Our favorite economist (and best of the best among New York Times Op-Ed columnists) is Nobel laureate Paul Krugman.
In recent years, Dr. Krugman has made a compelling case for government actions to stimulate growth, job formation, educational excellence, and infrastructure – as opposed to the fallacies, fakery, and futility of Ryan/Romney coddle-the-rich/bash-the-poor counterfeit economics.
But there was a day, as the Economist noted last week, when the world was saner and less grim and a younger Krugman – then “an oppressed assistant professor” – wrote a paper called “The Theory of Interstellar Trade.”
He described it as “a serious analysis of a ridiculous subject, which of course is the opposite of what is usual in economics.”
The paper explained why interest rates on Earth and on a hypothetical planet he called Trantor would seek the same level if there were trade between the two. We don’t claim Krugman’s endorsement for the following elaboration, but he started it
Whatever the interest rates, Einstein’s Special Theory of Relativity tells us that an investor on a starship traveling to Trantor at nearly the speed of light would age more slowly than the bankers she left behind. When she returned, having aged, say, five years while a century or two had elapsed back home, her savings would be worth trillions in compounded interest.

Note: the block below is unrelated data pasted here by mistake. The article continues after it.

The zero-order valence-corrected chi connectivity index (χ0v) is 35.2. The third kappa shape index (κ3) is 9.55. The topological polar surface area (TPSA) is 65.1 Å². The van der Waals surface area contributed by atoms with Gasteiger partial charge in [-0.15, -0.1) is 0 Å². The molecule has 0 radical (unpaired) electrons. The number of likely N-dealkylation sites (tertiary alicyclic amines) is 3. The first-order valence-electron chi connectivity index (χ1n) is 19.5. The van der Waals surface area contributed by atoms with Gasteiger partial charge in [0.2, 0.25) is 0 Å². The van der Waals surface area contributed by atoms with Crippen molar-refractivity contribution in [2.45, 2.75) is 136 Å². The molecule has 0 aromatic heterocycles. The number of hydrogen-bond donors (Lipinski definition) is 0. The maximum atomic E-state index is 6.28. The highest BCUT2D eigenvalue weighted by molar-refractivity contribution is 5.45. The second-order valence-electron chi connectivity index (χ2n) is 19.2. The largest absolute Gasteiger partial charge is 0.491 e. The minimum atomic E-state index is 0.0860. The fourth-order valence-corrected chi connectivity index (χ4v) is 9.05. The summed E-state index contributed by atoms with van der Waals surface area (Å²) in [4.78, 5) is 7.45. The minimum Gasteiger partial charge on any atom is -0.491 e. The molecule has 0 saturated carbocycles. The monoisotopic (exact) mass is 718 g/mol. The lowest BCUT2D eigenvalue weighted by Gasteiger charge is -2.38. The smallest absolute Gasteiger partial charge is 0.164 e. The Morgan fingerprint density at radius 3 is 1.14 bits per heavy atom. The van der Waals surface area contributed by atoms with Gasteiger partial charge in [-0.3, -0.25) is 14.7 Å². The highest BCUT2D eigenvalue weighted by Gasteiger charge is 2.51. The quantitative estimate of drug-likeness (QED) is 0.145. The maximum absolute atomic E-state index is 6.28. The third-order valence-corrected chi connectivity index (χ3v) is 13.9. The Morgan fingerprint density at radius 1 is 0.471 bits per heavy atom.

Her only problem would be the cost of fuel for the trip.
During the Cold War, the U.S. devoted 4.4% of all government spending to send a few astronauts to the moon. The nearest star – where Trantor might be orbiting – is ten million times that far away.
A true starship, moving at even a tenth of the speed of light, would burn up more energy getting there than all of Earth’s civilizations use in a year. So you win big money from the banks, then lose most of it to the oil barons and the electric company.
Even so, that’s better than today’s deal, which is you lose to all three.